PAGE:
Previous winners of the RIBA Stirling Prize include: Sainsbury Laboratory by Stanton Williams (2012); Evelyn Grace Academy (2011) and MAXXI Museum, Rome (2010) both by Zaha Hadid Architects; Maggie’s Centre at Charing Cross Hospital, London by Rogers Stirk Harbour + Partners (2009); Accordia housing development by Feilden Clegg Bradley Studios/Alison Brooks Architects/Maccreanor Lavington (2008); The Museum of Modern Literature, Marbach am Neckar, Germany by David Chipperfield Architects (2007).

Notes to editors

  1. For further press information please contact Beatrice Cooke in the RIBA Press Office – beatrice.cooke@riba.org or 020 7307 3813/07805 173681

Images are available via this link: https://app.box.com/s/8j1y1jhjreayefljch7x

  2. The RIBA Stirling Prize is the UK’s most prestigious architecture award. Given to the architect of the building thought to be the most significant of the year for the evolution of architecture and the built environment, the RIBA Stirling Prize is judged on a range of criteria including design vision, innovation and originality, capacity to stimulate engage and delight occupants and visitors, accessibility and sustainability, how fit the building is for its purpose and the level of client satisfaction. www.architecture.com/stirling

  3. Judges citations:

Park Hill Phase 1

South Street, Park Hill, Sheffield, S2

Architect:  Hawkins/Brown with Studio Egret West

Landscape Consultant:   Grant Associates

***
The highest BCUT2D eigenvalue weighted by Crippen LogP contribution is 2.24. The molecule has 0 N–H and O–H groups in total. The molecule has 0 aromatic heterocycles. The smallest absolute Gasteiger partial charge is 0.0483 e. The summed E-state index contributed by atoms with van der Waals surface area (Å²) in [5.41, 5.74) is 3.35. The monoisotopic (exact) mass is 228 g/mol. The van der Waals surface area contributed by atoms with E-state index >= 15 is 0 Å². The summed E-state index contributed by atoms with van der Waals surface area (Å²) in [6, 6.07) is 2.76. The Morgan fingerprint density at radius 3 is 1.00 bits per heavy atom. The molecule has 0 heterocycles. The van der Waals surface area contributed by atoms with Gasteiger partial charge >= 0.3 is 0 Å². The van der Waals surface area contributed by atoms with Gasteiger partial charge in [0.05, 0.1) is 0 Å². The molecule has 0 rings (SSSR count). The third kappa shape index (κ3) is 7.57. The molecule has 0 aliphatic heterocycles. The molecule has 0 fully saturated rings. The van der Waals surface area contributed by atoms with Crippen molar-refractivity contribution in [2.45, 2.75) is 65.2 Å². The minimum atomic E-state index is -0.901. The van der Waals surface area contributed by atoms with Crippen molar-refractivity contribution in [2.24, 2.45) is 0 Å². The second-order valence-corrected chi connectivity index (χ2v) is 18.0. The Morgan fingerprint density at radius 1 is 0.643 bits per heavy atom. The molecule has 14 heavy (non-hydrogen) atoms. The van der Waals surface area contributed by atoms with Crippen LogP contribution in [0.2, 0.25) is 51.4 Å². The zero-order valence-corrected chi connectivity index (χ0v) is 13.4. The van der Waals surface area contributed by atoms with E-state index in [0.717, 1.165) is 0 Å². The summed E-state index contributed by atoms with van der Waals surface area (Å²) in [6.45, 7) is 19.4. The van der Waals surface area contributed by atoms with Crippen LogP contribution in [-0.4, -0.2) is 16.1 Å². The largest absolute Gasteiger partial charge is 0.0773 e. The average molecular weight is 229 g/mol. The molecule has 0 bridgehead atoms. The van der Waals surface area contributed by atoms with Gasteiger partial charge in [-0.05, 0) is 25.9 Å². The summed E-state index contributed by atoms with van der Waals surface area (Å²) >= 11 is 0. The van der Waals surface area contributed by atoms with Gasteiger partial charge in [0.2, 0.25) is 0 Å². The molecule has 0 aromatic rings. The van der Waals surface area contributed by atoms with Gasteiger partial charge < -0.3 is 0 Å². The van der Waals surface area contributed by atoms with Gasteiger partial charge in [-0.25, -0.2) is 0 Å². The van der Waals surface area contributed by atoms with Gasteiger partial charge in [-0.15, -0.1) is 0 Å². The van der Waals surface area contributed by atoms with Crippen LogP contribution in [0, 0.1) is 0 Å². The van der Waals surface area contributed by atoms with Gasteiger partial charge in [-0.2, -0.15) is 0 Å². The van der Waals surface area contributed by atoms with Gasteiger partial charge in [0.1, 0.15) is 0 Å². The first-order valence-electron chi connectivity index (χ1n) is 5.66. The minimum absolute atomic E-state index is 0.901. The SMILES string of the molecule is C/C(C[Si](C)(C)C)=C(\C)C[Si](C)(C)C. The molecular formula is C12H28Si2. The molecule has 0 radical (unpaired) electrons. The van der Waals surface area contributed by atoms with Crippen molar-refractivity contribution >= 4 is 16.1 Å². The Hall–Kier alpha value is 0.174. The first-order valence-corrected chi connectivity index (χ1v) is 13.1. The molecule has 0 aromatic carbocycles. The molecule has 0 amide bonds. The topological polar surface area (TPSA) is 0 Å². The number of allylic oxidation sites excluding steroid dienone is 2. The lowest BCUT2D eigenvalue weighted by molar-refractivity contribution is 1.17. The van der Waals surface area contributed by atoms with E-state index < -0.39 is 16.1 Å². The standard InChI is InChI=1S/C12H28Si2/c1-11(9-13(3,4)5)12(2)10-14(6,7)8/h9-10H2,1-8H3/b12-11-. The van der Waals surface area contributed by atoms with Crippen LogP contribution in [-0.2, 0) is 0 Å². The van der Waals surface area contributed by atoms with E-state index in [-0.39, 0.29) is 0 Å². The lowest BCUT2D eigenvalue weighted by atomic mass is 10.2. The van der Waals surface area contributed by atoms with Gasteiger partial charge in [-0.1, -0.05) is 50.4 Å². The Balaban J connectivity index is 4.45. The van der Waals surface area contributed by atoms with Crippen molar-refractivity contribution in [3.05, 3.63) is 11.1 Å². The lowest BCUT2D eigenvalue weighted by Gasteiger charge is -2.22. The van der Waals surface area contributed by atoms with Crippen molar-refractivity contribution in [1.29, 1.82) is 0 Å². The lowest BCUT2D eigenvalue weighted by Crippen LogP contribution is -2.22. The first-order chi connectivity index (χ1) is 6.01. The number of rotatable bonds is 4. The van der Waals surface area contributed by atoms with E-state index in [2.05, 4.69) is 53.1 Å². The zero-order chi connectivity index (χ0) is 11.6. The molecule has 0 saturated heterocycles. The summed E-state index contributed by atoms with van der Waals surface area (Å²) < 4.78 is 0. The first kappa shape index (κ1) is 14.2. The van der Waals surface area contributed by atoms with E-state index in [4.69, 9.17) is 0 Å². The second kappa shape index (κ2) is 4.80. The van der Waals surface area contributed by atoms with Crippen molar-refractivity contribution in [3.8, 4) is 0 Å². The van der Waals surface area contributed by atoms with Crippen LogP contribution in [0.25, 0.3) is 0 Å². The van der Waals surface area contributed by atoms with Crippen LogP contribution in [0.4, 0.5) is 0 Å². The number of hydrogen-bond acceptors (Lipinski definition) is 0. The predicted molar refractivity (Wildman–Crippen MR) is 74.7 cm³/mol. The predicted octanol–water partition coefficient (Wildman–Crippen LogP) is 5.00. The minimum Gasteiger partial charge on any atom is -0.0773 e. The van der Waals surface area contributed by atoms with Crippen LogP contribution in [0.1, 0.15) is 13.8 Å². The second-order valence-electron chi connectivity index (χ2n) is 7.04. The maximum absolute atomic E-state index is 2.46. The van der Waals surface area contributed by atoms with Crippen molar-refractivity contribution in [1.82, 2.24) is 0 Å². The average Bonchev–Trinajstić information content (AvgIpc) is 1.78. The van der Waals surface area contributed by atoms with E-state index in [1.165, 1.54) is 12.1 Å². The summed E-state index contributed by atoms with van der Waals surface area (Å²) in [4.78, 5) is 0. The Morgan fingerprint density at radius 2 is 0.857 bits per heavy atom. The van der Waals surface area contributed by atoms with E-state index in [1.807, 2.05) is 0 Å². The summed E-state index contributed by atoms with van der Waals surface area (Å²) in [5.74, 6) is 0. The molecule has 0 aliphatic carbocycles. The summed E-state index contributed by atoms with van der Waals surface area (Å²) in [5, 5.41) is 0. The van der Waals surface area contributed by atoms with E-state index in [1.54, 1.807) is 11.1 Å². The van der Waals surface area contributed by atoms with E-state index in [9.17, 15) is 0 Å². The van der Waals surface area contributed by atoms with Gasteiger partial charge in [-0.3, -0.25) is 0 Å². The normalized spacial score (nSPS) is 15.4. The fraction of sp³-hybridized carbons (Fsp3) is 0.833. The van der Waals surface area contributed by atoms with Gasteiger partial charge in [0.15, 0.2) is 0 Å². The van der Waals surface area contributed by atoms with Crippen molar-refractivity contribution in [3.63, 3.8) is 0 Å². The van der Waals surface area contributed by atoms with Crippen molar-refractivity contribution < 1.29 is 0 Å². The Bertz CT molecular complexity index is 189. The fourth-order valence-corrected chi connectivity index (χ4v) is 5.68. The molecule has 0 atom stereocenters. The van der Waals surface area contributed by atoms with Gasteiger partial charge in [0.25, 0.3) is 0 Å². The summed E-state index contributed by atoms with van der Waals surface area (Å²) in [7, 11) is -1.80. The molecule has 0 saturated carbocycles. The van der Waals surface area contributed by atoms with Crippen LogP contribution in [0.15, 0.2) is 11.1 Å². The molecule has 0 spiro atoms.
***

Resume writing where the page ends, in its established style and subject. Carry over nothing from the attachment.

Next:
Client:  Urban Splash

Contractor:  Urban Splash Build

Structural Engineer:    Stockley

Services Engineer:  Ashmount

Contract Value:  confidential

Date of completion:    February 2013

Gross internal area:     27,928 sq m

 Together the two firms of architects have worked with developers Urban Splash to address the contradictory demands of conservation and commerce and to bring back to life a Sheffield landmark.

 The original aspiration of the late 1950s blocks to resemble an Italian hill village had degenerated into a sorry place to be – the completed first phase once again gives the people of Sheffield and visitors a building that excites and inspires

 The original streets in the sky have been made safe with security measures and a metre borrowed from their generous width to add to the accommodation. Set back doorways and corner windows also humanise these spaces

 The architects have doubled the amount of glazing, while retaining the character of the original concrete and exposing inside the split-level apartments but walls have been removed to full them with light

 The vibrant coloured panels borrow from the gradated pastel colours of the original brickwork, giving a Corbusian vigour to the facades.

Newhall Be

Harlow, Essex

Architect:  Alison Brooks Architects

Client/Contractor:  Galliford Try Partnerships/Linden Homes Eastern

Structural Engineer:    Thomasons

Masterplanning:   Studio REAL/Alison Brooks Architects

Contract Value:  £12,000,000

Date of completion:    July 2012

Gross internal area:     Total site: 1.63 hectares

 The 84 unit Newhall Be scheme demonstrates the added value that good architects can bring to the thorny problem of housing people outside our major cities. ABA have worked with housing developer Galliford Try and persuaded them that investing in quality adds to their bottom line

 By halving the size of the gardens – creating roof terraces in total equalling the land ‘lost’ - the architects managed to get an extra six houses on to the development. This paid for extras such as full-height windows, dedicated studies and convertible roof space, things which don’t feature in the standard housebuilders’ products